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Colossal Kings Of The Kenai  at Cabela's

Colossal Kings Of The Kenai

Author: Scott Haugen

If you're looking to catch monster king salmon, Alaska's Kenai River is where it's at.

Author, Scott Haugen with a colossal king!
It was the first morning of a three day trip, and boats all around us were fighting fish. Minutes into legal fishing hours on the Kenai, Dad hooked his first king -- a 40 pound hog we soon released. Four hours passed before I got my first nibble, but when I set the hook, the question was who was in control.

Up and down the river our 22-foot sled was dragged by the giant king. About 20 minutes elapsed before any of us in the boat caught a glimpse of him. Finally, he emerged from the glaciated water; 53 inches of sheer power, slamming his 70 pounds of mass across the water's surface. Without words the mood in the boat shifted; I was now in a contest with the fish of a lifetime.

I've talked with angler's who've fished the Kenai for a decade and not taken a fish over 70 pounds, but luck was with me. Leading that titan's head into the net and pulling him into the boat was a moment I'll never forget.

With plenty of fishing time still ahead, I'd admittedly lost some of my zest after having landed such a fine fish. Then I reminded myself that this river is home to the current world record king taken on tackle, a 97 lb. 4 oz. behemoth, and that the next record king would likely come from these same waters.

Each season, numerous fish are hooked but never seen on the Kenai River. Some fish that are hooked and lost are reported to eclipse the magic 100 pound mark. While salmon along the British Columbia coast are gaining notoriety due to their large size the past few years, if I had one trip to make with the hopes of nailing a Goliath king, it would be to the Kenai.

Though I was finished fishing for the day -- Kenai River laws allow anglers to keep only one king per day, two per season -- I still had tomorrow and the next day to look forward to. The pressure was off, now I could sit back, relax, watch other anglers catch fish and eagerly await another shot at breaking the world record.

Though I've fished this river several times on my own, unless you live there, know someone who does, or are willing to pull your boat up, guided trips are the way to go. Approximately 90 percent of the fishing on the river is guided, and there are some outstanding folks who know their stuff. When I'm not going it alone, I fish with guide Brett Gesh (907-260-6521). His success on big fish is what keeps me coming back.

Two season's ago I had to cancel my trip with Gesh at the last minute. Days later he phoned from the river; the client who took my place landed two kings over 70 pounds that day. Though the chances of catching a wall-hanger are always present on this river, don't go with the illusion that landing a fish over 50 pounds is guaranteed.

The right gear for kings.
Residents who've lived on this river and fished it a lifetime may not have hit the half-century mark on a big fish. But the anticipation that comes with each strike, knowing it could be a 50 or 100 pounder, is what makes this river so addicting. In the three days we fished the Kenai last season, we hooked into 19 kings, landing and releasing 15. Of these, only one fish was in the 30 pound class, while five buried the scales to over 50 pounds. The rest were in the 40s.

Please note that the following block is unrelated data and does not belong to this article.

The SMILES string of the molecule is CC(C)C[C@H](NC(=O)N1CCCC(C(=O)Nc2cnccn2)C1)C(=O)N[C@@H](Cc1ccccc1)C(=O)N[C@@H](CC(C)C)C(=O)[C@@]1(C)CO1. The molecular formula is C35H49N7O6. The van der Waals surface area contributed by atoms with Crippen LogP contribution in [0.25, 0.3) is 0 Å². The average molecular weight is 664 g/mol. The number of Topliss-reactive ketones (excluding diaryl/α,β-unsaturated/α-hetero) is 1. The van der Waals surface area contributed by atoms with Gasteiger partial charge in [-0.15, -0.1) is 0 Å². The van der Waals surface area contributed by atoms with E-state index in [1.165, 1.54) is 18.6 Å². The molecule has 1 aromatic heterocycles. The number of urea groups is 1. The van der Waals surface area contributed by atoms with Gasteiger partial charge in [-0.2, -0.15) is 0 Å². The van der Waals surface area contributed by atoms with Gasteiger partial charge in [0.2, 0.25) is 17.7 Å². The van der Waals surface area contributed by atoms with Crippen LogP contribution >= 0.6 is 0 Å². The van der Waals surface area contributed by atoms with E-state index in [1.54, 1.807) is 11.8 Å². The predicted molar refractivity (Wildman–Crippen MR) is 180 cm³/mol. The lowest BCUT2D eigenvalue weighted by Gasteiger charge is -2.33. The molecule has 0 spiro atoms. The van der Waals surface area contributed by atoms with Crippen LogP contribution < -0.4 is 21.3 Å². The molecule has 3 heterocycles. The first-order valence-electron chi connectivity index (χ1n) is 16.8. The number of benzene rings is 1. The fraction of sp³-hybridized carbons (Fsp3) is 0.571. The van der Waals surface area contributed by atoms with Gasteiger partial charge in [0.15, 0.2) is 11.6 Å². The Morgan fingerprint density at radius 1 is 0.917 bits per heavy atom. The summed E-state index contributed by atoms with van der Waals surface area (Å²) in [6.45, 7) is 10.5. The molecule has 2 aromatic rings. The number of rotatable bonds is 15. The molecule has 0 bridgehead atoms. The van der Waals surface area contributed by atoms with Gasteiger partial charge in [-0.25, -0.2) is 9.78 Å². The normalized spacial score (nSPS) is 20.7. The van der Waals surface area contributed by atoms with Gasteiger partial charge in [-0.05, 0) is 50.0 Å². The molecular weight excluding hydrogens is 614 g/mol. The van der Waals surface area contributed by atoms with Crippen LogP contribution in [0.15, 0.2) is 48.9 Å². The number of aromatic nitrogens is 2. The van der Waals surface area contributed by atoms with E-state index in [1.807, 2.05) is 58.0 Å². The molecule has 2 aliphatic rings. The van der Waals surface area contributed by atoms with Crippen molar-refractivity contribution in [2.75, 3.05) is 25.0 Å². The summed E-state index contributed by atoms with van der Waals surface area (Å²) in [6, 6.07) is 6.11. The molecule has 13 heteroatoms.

Hitting the last part of the season, when bait is legal, is a preferred time to fish the Kenai. The closer to the August 1st closure I can fish, the higher I consider my catch rates to be -- but don't let that be your guiding force. In May and June, when bait and artificial scents are prohibited, fish can be abundant and many dandy's are taken on artificial lures. A friend of mine got her biggest king -- and her first from the river -- early in the season...it weighed 92 pounds! The current world record king was taken in May.

While big salmon are present throughout the river all season long, the highest percentage of catches come in July, when bait and scents can be employed. Be it drift fishing or pulling divers with bait, eggs and a size 0 Spin-N-Glo are the way to go. That's the combination I hit my big fish on, and is what a vast majority of guides use.

Heavy rods with 40 pound mainline are the norm, with 50 pound leader being ideal. These fish have sharp teeth, and if hooked deep, you want line you can count on. Large, 7/0 hooks are also preferred, topped with a hunk of roe the size of a tennis ball. If these setups sound big, they are, but king salmon have big mouths and have no trouble gulping it down.

When in the Kenai area, there's more to do than fish kings. Halibut and bottom fishing are only a short drive, while digging for razor clams in some of the world's best clam beds is also within easy reach.

Late in the season, rainbows, dolly varden, silvers, red and pink salmon can also be fished. Fly-out silver salmon trips on float planes are another option, and offer excellent fishing in addition to spectacular sight seeing.

If you're one who loves catching big kings, and especially the opportunity to nail a potential world record, the Kenai River is for you. An easy drive from Anchorage, through stunning scenery, getting there is a cinch. Once in the quaint towns of Kenai or Soldotna, you're in king salmon heaven. There are a number of lodges in these towns and along the river in which to stay. Hotels and bed and breakfasts are another option.

If catching that king of a lifetime has always been a dream, now is the time to go. Ocean conditions have been favorable for salmon at sea, resulting in high numbers of big, healthy fish. This could be your year. Don't wait.







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